Lindsey Vonn


Numerous studies have attempted to find a correlation between foot size and height. I believe there is a reasonable correlation between foot size and height if stature is considered. Ski racers tend to have moderate body masses. When I worked on racer’s boots, most female racers had a US ladies size 7 foot (US men’s 6). Male racers tended to have a US  8 or 9 foot size. Ski boot makers usually make prototypes in a US men’s size 9 then scale the shell up or down to create other sizes.

Lange recently introduced a size 4 US men’s race shell. Perhaps it is more accurate to state that Lange reintroduced a size 4 race shell.  After I learned how to read the shell mold codes forty years ago, I knew that Lange made size 4 shells. However, they only sold them in softer children’s boots in North America. The XLR Race boot was only sold in Japan. After I got the Canadian distributor to bring in a supply of size 4 XLR Race boots, I was inundated with calls from all over Canada from female racers with small feet who heard that a size 4 XLR was available.

In my experience, I was usually able to estimate the size of a racer’s foot by looking at their stature and height. Here is a list of 6 top World Cup racers in order of height.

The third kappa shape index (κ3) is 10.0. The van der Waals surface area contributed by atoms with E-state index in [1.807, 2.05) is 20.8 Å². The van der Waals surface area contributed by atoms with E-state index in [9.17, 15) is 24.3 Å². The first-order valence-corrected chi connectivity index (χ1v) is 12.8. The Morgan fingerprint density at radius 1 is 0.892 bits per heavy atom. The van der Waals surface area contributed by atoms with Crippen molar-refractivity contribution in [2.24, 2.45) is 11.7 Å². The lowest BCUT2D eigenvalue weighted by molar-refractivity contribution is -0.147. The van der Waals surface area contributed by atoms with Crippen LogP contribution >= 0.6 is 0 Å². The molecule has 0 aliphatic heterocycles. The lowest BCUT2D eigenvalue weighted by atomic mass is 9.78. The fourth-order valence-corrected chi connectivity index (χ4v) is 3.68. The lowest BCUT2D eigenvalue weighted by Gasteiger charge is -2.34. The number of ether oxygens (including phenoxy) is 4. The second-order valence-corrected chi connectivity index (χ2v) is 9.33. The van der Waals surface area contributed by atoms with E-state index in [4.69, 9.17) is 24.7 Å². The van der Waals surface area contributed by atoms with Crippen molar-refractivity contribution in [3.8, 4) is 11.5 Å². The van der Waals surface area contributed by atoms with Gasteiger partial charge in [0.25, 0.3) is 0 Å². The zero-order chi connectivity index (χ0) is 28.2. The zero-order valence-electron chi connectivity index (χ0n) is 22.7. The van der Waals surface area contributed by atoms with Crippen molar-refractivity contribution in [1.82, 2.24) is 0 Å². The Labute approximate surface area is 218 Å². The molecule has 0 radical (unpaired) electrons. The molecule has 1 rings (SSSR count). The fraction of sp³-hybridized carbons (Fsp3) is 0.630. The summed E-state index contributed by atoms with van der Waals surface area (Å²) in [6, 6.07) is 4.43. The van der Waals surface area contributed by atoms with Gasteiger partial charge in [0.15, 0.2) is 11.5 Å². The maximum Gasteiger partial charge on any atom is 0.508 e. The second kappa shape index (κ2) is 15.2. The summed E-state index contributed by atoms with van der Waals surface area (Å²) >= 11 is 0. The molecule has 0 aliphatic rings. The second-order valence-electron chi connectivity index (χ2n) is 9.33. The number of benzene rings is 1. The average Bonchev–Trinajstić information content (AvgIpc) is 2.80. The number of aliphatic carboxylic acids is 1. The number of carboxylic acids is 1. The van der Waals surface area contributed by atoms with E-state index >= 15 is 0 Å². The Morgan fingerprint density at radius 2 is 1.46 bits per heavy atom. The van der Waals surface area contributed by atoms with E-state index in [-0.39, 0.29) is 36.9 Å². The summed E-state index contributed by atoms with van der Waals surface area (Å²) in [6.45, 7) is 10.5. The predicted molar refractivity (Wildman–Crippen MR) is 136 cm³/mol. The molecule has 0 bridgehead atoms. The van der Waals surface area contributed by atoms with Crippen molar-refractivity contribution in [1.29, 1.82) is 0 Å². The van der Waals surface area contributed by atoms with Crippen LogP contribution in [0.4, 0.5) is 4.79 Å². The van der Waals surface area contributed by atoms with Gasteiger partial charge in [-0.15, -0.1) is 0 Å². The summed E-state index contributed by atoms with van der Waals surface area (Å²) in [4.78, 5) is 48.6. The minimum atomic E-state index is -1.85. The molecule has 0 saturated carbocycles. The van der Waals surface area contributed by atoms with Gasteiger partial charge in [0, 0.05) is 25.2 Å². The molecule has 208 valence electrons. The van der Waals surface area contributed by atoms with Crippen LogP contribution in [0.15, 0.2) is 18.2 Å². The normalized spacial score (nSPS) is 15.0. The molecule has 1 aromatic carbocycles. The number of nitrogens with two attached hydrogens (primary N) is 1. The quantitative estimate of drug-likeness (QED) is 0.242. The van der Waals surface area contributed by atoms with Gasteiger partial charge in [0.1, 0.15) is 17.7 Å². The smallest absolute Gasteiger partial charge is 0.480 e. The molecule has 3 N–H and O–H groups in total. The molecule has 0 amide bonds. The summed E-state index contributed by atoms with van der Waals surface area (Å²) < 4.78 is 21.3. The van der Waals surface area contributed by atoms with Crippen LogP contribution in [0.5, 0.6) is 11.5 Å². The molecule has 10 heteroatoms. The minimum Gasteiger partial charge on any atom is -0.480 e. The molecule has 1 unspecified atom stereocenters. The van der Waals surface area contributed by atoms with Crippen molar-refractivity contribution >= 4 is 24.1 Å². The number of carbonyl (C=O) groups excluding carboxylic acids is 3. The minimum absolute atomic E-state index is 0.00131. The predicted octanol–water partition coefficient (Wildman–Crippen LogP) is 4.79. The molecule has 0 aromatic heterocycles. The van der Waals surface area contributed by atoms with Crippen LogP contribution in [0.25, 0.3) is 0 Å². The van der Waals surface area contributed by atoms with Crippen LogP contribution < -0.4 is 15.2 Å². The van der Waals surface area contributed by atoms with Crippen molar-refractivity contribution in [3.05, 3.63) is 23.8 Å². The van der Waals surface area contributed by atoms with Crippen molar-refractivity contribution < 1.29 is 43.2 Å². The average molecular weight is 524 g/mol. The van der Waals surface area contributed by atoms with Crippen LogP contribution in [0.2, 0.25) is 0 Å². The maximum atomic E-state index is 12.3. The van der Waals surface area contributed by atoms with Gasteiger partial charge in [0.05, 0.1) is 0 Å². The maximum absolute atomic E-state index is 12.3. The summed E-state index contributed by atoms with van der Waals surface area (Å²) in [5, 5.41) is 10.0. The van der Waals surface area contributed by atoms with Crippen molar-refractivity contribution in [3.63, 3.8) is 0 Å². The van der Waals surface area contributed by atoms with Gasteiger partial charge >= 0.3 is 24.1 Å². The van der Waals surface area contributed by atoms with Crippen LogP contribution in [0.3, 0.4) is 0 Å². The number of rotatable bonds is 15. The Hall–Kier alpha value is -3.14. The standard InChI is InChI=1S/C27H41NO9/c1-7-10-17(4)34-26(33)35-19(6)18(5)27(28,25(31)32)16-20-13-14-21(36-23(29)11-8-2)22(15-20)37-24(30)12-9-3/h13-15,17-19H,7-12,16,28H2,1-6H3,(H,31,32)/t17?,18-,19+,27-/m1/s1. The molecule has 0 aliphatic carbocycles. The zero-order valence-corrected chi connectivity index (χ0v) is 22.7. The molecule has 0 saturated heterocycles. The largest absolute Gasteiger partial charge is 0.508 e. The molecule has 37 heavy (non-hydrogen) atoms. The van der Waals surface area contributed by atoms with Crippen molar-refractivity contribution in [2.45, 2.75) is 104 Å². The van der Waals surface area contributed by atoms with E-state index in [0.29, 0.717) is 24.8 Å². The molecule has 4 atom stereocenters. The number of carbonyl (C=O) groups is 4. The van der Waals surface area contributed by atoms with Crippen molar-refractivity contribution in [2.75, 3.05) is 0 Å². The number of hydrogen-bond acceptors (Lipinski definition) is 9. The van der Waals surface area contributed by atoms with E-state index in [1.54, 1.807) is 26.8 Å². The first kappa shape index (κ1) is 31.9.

Ted Ligety 1.80 m
Lindsey Vonn 1.78 m
Marcel Hirscher 1.73 m
Tina Maze 1.72 m
Mikaela Shiffrin 1.70 m
Anna Fenninger 1.66 m

Based on Lindsey Vonn’s stature, I estimate that she has bigger feet than both Tina Maze and Mikaela Shiffrin who are very close to the same height. Vonn is  close to the height of Ted Ligety. I estimate that she has at least a US ladies Size 8 to 8.5 while Ted Ligety’s foot is in the order of a US men’s 9. Anna Fenninger is 1.66 m and small boned. She probably has small feet, smaller than Shiffrin who probably has a size 7 ladies (6 men’s). Anna Fenninger’s foot will be no bigger than a size 6 ladies (US men’s size 5). Marcel Hirscher at 1.73 m probably has a size 7.5 to 8 US men’s foot.

With a ski that is 65 mm in Minimum Profile Width who has the winning feet? Ted Ligety and Lindsey Vonn.